The Korea Herald

ssg
소아쌤

S. Koreans shoulder slightly less than W1m a year for medical services

By Yoon Min-sik

Published : April 8, 2024 - 14:49

    • Link copied

A nurse talks to a patient at a hospital in Seoul on Friday. (Yonhap) A nurse talks to a patient at a hospital in Seoul on Friday. (Yonhap)

South Koreans paid an average of 960,000 won ($709) in 2021 for medical services, excluding state health insurance coverage, government reports showed Monday.

In a joint report, the National Health Insurance Service and the Korea Institute for Health and Social Affairs analyzed the data of 12,874 adults across the country, out of whom 11,844 used medical services in 2021.

South Korean law subsidizes the costs of medical services through the National Health Insurance program, to which all citizens and foreign nationals who lived in the country for at least six months are mandated to subscribe.

South Korean women spent 1.06 million won a year out of their own pockets in 2021, compared to 847,000 won for men. The personal expenditure tended to increase for older population, peaking at 1.43 million won for 70-somethings, followed by 1.36 million won for those in their 60s.

An average person uses medical services 17.8 times a year while older people used medical services more frequently. Those in their 70s used them 33.5 times a year, 80-somethings 31.4 times a year, and 60-somethings 25.1 times a year.

The average cost Koreans shouldered for a single medical service was 49,481 won. The costs varied according ot the type of service, which the study divided into three categories: emergency care, hospital admission and outpatient care.

A single emergency case cost an average of 85,859 won, medical care following admission cost 1.33 million won and outpatient care, the most common, cost an average of 36,431 per case.

Some 41.5 percent of those who participated in the survey said that the financial burden of medical services was difficult to bear, compared to 35.6 percent who said it wasn't. About 16.6 percent of women and 14.1 percent of men said they needed medical care in the given year, but decided not to get it.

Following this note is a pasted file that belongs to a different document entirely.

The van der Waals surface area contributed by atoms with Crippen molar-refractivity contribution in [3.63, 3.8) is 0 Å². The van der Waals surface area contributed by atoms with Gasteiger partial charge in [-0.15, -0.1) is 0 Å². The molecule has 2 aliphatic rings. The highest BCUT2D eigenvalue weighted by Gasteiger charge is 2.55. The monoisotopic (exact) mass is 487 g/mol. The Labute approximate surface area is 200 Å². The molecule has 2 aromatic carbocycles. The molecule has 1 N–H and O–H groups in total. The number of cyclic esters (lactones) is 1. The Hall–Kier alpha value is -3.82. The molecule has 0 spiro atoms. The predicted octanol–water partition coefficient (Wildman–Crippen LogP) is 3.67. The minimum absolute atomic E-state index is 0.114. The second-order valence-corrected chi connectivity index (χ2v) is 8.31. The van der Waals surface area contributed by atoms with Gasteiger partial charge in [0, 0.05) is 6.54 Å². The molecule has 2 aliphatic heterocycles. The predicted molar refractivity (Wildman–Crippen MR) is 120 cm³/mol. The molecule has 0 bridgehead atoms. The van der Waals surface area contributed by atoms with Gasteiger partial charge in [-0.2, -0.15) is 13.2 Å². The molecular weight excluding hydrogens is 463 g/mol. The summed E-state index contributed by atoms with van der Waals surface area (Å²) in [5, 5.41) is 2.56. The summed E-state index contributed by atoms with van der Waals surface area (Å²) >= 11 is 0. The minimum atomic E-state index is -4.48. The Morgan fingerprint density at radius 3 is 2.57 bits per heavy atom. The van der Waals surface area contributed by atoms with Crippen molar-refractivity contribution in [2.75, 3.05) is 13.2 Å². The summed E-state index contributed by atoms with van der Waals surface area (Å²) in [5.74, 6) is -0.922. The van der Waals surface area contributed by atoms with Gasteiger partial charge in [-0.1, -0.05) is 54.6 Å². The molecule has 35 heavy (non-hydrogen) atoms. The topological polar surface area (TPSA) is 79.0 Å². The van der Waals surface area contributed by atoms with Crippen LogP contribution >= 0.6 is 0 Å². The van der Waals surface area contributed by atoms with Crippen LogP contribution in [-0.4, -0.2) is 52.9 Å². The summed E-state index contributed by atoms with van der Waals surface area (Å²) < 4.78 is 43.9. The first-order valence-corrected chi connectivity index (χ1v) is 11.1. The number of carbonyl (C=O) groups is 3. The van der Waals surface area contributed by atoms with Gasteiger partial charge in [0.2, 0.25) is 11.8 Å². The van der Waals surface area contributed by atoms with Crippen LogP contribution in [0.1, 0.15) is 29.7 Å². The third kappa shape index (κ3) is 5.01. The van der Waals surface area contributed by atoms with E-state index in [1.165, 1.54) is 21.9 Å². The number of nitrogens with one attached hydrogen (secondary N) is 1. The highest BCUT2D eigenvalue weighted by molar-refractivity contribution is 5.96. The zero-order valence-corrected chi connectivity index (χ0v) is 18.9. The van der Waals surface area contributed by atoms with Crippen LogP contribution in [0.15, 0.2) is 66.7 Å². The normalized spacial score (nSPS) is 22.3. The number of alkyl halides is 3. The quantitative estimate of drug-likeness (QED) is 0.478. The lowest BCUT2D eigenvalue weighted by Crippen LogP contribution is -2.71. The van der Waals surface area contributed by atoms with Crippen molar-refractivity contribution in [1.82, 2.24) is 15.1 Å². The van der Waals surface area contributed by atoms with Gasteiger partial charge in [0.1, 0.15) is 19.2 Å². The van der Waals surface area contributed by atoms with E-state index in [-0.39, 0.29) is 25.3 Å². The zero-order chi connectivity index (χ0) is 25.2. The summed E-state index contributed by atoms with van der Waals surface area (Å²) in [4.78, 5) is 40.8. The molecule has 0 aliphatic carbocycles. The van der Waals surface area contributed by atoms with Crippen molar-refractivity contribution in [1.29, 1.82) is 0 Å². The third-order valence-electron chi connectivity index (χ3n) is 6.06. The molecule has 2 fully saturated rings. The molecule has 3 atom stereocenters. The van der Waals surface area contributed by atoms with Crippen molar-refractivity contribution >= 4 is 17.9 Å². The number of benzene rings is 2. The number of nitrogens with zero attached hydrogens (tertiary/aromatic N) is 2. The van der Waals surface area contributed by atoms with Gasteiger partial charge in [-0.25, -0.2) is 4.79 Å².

The leading cause was "they did not have time for it" at 39.9 percent, followed by "financial issues" at 19.1 percent.

A recent OECD report indicates that health expenditure by South Koreans was slightly below that of other member states. According to the "Health at Glace 2023," the country spent $4,570 in total medical expenses -- combining both public and private health schemes -- which is a little less than the OECD average of $4,986.

In terms of medical expenses, the country in the overwhelming lead is the US, spending $12,555 a year compared to Switzerland's $8,049 and Germany's $8,011, No. 2 and No. 3 on the list.

The OECD report also showed that $1,705 a year comes out of each South Korean's pocket for health expenditure, differing substantially from the aforementioned report by the government. This disparity derives from the fact that OECD report also includes spending on voluntary arrangements such as private health insurance programs, while the government report includes only the direct payments by each household.